Up to is correct and upto is incorrect. Up to is usually used to describe a number in a range before another number. Up to should always be two words.
I am free up to the fifth of May.
You can write up to 1,000 words for your essay.
Your prize includes flights up to $2,000.
Upto is a common misspelling of “up to”. “Up to” should not be used in English.
Up to has a few different meanings and can be used in the following contexts
Within a time or physical range (where the maximum point is highlighted)
We often use “up to” when we want to show something must be less than a specific point and we want to highlight the limit.
You are free up to a point.
You have up to three shots to win the prize.
Up to can mean something similar to until in informal English when in the context of time.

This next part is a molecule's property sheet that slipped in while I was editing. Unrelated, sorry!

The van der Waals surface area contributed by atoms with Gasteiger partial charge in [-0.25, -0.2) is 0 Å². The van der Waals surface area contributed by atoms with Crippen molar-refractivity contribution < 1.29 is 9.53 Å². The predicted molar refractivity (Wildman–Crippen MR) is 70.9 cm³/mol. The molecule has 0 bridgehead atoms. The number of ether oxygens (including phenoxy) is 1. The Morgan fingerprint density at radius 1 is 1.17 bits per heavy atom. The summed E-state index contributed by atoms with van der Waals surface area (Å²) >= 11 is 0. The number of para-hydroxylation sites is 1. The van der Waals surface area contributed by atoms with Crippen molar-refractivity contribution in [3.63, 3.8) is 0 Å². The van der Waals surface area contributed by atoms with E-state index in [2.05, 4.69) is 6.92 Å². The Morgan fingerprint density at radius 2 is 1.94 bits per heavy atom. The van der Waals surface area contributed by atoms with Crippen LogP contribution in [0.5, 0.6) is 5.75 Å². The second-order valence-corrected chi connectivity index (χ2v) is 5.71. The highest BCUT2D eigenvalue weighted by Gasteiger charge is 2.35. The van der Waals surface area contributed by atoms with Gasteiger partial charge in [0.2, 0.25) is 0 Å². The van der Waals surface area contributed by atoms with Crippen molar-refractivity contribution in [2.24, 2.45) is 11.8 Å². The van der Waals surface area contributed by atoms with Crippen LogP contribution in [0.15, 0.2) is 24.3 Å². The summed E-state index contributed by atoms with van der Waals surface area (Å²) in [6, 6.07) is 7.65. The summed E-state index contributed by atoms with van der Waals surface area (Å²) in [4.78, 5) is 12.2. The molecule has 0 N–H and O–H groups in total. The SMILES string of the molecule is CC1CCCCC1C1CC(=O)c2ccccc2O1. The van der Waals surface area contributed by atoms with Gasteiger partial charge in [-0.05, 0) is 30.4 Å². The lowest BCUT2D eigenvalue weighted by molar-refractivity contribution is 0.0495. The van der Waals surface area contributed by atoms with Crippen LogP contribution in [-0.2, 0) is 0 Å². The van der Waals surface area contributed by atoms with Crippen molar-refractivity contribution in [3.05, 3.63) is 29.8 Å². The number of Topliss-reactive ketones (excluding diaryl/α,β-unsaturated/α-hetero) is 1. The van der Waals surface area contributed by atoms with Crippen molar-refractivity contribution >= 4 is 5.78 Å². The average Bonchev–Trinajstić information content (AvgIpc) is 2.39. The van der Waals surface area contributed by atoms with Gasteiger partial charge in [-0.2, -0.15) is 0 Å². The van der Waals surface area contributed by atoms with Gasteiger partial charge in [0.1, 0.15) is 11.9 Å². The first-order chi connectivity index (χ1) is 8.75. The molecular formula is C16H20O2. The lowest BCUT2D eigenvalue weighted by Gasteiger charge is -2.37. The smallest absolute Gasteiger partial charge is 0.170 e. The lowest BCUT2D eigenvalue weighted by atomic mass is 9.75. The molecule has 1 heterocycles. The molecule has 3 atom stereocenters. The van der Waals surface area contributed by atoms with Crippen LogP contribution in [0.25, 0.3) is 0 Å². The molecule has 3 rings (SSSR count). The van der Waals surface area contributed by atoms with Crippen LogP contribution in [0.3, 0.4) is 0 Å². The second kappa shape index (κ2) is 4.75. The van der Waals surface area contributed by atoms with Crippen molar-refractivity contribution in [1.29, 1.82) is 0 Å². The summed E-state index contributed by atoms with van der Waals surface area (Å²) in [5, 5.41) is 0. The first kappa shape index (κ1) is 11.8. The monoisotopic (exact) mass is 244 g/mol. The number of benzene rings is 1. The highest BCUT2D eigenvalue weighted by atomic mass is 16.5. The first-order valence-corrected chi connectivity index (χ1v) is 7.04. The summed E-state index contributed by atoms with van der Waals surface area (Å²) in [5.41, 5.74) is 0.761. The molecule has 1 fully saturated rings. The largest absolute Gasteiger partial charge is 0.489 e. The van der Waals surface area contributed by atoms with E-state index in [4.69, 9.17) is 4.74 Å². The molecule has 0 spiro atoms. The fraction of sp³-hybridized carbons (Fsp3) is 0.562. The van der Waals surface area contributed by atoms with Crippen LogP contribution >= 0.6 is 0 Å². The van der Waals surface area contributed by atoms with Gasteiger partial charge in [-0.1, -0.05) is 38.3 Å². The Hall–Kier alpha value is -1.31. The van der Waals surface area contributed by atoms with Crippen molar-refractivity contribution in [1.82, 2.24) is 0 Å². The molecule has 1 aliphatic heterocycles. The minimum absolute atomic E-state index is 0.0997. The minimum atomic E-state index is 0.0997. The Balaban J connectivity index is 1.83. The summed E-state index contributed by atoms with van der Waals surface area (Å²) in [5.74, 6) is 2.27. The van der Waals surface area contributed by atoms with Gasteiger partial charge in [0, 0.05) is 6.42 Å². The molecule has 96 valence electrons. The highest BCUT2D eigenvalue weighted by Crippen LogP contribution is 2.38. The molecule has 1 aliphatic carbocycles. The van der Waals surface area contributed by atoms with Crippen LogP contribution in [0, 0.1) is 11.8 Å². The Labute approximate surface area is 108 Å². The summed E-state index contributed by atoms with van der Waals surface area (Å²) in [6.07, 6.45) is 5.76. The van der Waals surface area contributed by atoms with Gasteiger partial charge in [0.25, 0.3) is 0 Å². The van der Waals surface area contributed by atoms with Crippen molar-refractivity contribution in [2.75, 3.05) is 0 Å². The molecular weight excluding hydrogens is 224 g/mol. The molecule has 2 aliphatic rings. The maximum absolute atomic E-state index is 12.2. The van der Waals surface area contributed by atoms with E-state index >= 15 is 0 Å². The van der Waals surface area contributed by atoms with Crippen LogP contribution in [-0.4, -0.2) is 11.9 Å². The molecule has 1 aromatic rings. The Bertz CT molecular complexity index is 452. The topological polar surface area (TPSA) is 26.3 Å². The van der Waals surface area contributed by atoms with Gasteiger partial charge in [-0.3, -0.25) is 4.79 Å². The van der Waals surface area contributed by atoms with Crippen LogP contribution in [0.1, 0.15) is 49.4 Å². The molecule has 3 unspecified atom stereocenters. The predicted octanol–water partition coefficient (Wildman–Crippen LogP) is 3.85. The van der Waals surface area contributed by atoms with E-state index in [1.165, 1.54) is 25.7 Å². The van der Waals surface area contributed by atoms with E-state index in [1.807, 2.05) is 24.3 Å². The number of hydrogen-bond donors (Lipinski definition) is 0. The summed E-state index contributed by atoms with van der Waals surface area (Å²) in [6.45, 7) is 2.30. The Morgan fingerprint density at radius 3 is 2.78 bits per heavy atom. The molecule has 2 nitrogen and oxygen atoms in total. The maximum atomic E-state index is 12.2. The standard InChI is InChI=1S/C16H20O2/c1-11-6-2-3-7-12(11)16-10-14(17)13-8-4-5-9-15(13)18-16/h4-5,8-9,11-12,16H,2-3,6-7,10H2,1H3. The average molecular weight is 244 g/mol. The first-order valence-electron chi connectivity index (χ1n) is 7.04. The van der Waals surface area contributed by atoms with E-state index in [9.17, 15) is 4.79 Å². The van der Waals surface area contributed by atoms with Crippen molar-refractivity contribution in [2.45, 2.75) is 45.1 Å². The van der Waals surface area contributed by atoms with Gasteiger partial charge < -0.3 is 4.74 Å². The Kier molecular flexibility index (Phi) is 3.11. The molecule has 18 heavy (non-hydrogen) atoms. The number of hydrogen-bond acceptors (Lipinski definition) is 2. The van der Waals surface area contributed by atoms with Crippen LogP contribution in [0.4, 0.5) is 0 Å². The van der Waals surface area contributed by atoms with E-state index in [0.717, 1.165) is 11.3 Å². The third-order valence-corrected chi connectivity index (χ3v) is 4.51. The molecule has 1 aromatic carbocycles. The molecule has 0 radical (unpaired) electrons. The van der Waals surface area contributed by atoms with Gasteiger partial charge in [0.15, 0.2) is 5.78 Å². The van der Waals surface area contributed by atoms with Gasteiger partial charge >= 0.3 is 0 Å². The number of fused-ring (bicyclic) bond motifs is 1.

I will be available for meetings up to the 15th of October.
Engaged in (sometimes suspiciously)
Up to can mean “doing something”. This can sometimes be in the context of scheming something.
What are you up to? I know you are up to something suspicious.
We use “up to” when we want to show who has the responsibility.
It’s up to you, I don’t care.
Upto is incorrect in English and you shouldn’t use “upto” in written English. Some prepositions come together to form a new word like “into” or “onto” but this is not the case with “upto”.
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